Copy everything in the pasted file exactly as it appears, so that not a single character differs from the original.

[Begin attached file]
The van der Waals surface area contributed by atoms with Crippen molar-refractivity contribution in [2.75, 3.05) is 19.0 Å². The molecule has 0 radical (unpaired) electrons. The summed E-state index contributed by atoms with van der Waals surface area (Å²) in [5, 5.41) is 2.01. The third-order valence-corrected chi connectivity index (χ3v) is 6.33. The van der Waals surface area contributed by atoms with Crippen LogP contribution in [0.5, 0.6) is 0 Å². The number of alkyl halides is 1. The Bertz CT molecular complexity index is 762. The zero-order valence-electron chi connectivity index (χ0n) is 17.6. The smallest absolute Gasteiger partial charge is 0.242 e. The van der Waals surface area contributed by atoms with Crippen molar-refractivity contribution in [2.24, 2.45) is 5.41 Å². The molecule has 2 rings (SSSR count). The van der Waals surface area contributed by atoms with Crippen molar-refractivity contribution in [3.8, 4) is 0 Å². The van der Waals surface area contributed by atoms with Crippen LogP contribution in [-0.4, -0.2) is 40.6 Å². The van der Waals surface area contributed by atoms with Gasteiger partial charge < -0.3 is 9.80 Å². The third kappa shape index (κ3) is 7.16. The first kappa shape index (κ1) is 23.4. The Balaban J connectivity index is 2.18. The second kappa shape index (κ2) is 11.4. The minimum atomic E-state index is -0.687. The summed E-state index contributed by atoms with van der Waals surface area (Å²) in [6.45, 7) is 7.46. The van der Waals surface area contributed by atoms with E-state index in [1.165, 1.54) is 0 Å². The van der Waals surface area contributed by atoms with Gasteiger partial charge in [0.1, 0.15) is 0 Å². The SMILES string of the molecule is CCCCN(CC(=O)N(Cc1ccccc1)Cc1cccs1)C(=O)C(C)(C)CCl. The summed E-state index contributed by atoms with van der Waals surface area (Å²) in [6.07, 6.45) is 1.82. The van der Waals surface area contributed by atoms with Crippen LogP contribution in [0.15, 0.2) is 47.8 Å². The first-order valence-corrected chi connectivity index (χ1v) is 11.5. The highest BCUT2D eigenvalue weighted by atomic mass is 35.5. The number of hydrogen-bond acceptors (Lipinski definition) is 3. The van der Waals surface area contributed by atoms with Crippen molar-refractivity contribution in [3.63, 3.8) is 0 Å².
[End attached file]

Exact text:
The van der Waals surface area contributed by atoms with Crippen molar-refractivity contribution in [2.75, 3.05) is 19.0 Å². The molecule has 0 radical (unpaired) electrons. The summed E-state index contributed by atoms with van der Waals surface area (Å²) in [5, 5.41) is 2.01. The third-order valence-corrected chi connectivity index (χ3v) is 6.33. The van der Waals surface area contributed by atoms with Crippen LogP contribution in [0.5, 0.6) is 0 Å². The number of alkyl halides is 1. The Bertz CT molecular complexity index is 762. The zero-order valence-electron chi connectivity index (χ0n) is 17.6. The smallest absolute Gasteiger partial charge is 0.242 e. The van der Waals surface area contributed by atoms with Crippen molar-refractivity contribution in [2.24, 2.45) is 5.41 Å². The molecule has 2 rings (SSSR count). The van der Waals surface area contributed by atoms with Crippen molar-refractivity contribution in [3.8, 4) is 0 Å². The van der Waals surface area contributed by atoms with Crippen LogP contribution in [-0.4, -0.2) is 40.6 Å². The van der Waals surface area contributed by atoms with Gasteiger partial charge < -0.3 is 9.80 Å². The third kappa shape index (κ3) is 7.16. The first kappa shape index (κ1) is 23.4. The Balaban J connectivity index is 2.18. The second kappa shape index (κ2) is 11.4. The minimum atomic E-state index is -0.687. The summed E-state index contributed by atoms with van der Waals surface area (Å²) in [6.45, 7) is 7.46. The van der Waals surface area contributed by atoms with E-state index in [1.165, 1.54) is 0 Å². The van der Waals surface area contributed by atoms with Gasteiger partial charge in [0.1, 0.15) is 0 Å². The SMILES string of the molecule is CCCCN(CC(=O)N(Cc1ccccc1)Cc1cccs1)C(=O)C(C)(C)CCl. The summed E-state index contributed by atoms with van der Waals surface area (Å²) in [6.07, 6.45) is 1.82. The van der Waals surface area contributed by atoms with Crippen LogP contribution in [0.15, 0.2) is 47.8 Å². The first-order valence-corrected chi connectivity index (χ1v) is 11.5. The highest BCUT2D eigenvalue weighted by atomic mass is 35.5. The number of hydrogen-bond acceptors (Lipinski definition) is 3. The van der Waals surface area contributed by atoms with Crippen molar-refractivity contribution in [3.63, 3.8) is 0 Å².